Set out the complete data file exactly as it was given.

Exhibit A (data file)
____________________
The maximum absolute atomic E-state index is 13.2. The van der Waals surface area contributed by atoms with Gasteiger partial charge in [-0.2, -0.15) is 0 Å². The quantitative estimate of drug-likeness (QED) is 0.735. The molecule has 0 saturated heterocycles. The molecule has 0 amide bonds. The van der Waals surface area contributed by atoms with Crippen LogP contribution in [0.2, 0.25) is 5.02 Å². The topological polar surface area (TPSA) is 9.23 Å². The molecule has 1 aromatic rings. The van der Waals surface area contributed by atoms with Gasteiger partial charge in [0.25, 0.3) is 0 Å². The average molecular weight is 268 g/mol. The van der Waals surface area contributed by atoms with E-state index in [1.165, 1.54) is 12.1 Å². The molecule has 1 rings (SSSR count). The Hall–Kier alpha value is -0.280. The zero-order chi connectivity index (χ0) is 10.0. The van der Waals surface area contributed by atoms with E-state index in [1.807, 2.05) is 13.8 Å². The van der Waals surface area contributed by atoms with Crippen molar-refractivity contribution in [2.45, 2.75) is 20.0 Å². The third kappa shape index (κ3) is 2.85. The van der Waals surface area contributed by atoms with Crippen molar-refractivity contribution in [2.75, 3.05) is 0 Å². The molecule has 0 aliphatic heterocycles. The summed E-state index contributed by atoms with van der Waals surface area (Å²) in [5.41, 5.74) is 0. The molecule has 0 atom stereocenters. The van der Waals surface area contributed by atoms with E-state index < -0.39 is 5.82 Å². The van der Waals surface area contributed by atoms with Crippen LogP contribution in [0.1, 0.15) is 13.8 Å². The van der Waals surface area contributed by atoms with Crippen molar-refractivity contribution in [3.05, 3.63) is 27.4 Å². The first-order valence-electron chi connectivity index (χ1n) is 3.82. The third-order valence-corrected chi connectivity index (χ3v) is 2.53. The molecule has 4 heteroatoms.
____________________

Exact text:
The maximum absolute atomic E-state index is 13.2. The van der Waals surface area contributed by atoms with Gasteiger partial charge in [-0.2, -0.15) is 0 Å². The quantitative estimate of drug-likeness (QED) is 0.735. The molecule has 0 saturated heterocycles. The molecule has 0 amide bonds. The van der Waals surface area contributed by atoms with Crippen LogP contribution in [0.2, 0.25) is 5.02 Å². The topological polar surface area (TPSA) is 9.23 Å². The molecule has 1 aromatic rings. The van der Waals surface area contributed by atoms with Gasteiger partial charge in [0.25, 0.3) is 0 Å². The average molecular weight is 268 g/mol. The van der Waals surface area contributed by atoms with E-state index in [1.165, 1.54) is 12.1 Å². The molecule has 1 rings (SSSR count). The Hall–Kier alpha value is -0.280. The zero-order chi connectivity index (χ0) is 10.0. The van der Waals surface area contributed by atoms with E-state index in [1.807, 2.05) is 13.8 Å². The van der Waals surface area contributed by atoms with Crippen molar-refractivity contribution in [2.45, 2.75) is 20.0 Å². The third kappa shape index (κ3) is 2.85. The van der Waals surface area contributed by atoms with Crippen molar-refractivity contribution in [2.75, 3.05) is 0 Å². The molecule has 0 aliphatic heterocycles. The summed E-state index contributed by atoms with van der Waals surface area (Å²) in [5.41, 5.74) is 0. The molecule has 0 atom stereocenters. The van der Waals surface area contributed by atoms with E-state index < -0.39 is 5.82 Å². The van der Waals surface area contributed by atoms with Crippen LogP contribution in [0.1, 0.15) is 13.8 Å². The van der Waals surface area contributed by atoms with Crippen molar-refractivity contribution in [3.05, 3.63) is 27.4 Å². The first-order valence-electron chi connectivity index (χ1n) is 3.82. The third-order valence-corrected chi connectivity index (χ3v) is 2.53. The molecule has 4 heteroatoms.